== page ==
Members of the Cell Imaging Group share a common interest in developing and applying advanced optical cell imaging techniques to monitor biological processes that involve bioactive molecules in live/fixed cells, cellular organelles, tissues and whole organisms. The biomolecular specificity possible with optical methods has been particularly valuable in microscopy and live cell protein studies. Visualising these biological processes in the context of diseased states may give us new ways of monitoring and interfering with these biological processes.
A main focus in our laboratories is to develop 'pioneering' technologies in the field of Cancer Cell and Tissue Imaging which are aimed to help evaluating individual patients' disease progression in clinic. An additional potential application of these techniques is to identify the subset of patients who are most likely to respond to drugs that target a specific mechanism in cancer cells, initially in the clinical trial setting.
Members of the group are developing imaging techniques for multiphoton imaging in living tissues and high-resolution fluorescence lifetime imaging of cells, and imaging techniques (including 4 pi-imaging, STED, TIRF) to improve imaging resolution, within cells, at depth in biological tissues and at the cell:substrate interface. In addition there are developments in optical biosensors for 'lab-on-a-chip' cellular analysis.
Associated research programmes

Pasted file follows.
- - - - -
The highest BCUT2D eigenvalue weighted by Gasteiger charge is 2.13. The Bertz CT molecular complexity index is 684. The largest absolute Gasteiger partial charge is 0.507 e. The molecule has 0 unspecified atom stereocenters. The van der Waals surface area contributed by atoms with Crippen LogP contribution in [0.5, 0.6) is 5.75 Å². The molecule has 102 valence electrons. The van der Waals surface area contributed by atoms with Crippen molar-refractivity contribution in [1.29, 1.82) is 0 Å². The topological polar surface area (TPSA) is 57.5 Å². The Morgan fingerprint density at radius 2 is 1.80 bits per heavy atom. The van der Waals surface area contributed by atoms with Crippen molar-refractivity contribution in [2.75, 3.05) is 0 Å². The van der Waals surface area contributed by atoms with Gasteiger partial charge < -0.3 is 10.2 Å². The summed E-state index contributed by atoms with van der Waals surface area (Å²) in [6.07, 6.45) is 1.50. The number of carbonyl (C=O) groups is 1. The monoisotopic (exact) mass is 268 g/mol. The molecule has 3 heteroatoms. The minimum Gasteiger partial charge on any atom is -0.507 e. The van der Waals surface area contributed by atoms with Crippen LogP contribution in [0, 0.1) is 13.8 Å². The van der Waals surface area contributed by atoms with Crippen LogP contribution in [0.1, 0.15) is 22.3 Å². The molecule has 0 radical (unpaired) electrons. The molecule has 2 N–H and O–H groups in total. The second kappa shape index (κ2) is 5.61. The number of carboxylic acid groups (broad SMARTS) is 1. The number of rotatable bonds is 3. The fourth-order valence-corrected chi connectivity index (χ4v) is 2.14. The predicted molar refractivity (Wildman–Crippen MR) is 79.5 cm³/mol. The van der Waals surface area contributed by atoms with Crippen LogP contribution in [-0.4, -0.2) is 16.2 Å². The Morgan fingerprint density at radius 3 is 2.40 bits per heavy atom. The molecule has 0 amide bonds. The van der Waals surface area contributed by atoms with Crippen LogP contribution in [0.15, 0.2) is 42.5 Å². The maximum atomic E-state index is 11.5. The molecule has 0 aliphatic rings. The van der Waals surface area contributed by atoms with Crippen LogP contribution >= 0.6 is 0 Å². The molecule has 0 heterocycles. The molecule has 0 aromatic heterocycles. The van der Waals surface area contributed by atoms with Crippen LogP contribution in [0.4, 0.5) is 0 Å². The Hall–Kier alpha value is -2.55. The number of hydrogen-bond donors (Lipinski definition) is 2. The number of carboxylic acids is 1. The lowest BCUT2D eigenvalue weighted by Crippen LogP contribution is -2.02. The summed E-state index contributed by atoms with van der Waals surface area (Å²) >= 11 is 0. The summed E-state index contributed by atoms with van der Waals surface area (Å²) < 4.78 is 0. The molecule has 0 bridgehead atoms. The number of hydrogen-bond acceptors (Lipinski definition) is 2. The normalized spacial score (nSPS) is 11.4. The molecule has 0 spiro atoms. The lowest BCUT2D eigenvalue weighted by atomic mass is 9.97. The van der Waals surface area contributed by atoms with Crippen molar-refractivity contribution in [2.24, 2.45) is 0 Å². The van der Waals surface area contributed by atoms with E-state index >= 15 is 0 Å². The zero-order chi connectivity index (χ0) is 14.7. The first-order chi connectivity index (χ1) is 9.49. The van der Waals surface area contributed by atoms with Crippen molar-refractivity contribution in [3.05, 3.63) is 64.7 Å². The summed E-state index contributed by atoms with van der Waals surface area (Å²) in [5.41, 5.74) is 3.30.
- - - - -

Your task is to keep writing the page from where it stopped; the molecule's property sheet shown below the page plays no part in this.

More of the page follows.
Associated staff research interests
The work of the Group involves the development of instrumentation to address specific biological hypotheses, primarily involving imaging and image processing, using automated microscope systems. The particular strengths of the Group are in the application of physics and engineering concepts to design and improve experimental apparatus, from first principles to successful application.
020 7848 6594
The Ameer-Beg group aims to further our understanding of cell signalling dynamics and control. We develop optical instrumentation to address fundamental biological questions regarding the dynamic interaction of protein partners within the cellular membrane. The group’s interests range from high-resolution imaging of tumours using multiphoton fluorescence lifetime imaging to the interrogation of single-molecules within cellular membranes.
Our group is intimately involved in an initiative to develop ‘optical proteomic technology for in situ analysis of protein interaction networks’. This collaboration, involving a number of research groups within the college and led by Professor Malcolm Irving (KCL), aims to develop high-throughput/content optical screening approaches for cell based assays of protein-protein interactions. As part of a strategic programme of research within the biophysics community at KCL, we aim to establish a novel high-throughput fluorescence lifetime imaging (FLIM)/FRET-based assay that identifies intracellular interactions using genome-wide searches, at the protein level, in mammalian cells. To date we have developed a high-content imaging platform for protein interaction screening using steady-state fluorescence anisotropy and fluorescence lifetime imaging readouts.
The Cell Imaging and Biodynamics group is part of the joint UCL/KCL Comprehensive Imaging Centre where we will develop high-resolution multiphoton FLM for measurement of FRET within thick biological specimens.
020 7848 6558
Mathematical biology, analysis of cellular processes, Bayesian analysis of biomedical data
Interplay between signal transduction pathways in control of cell migration using FRET/ FLIM technology.
CONTACTS FOR FURTHER INFORMATION
Professor Tony Ng, Dr Baljinder Mankoo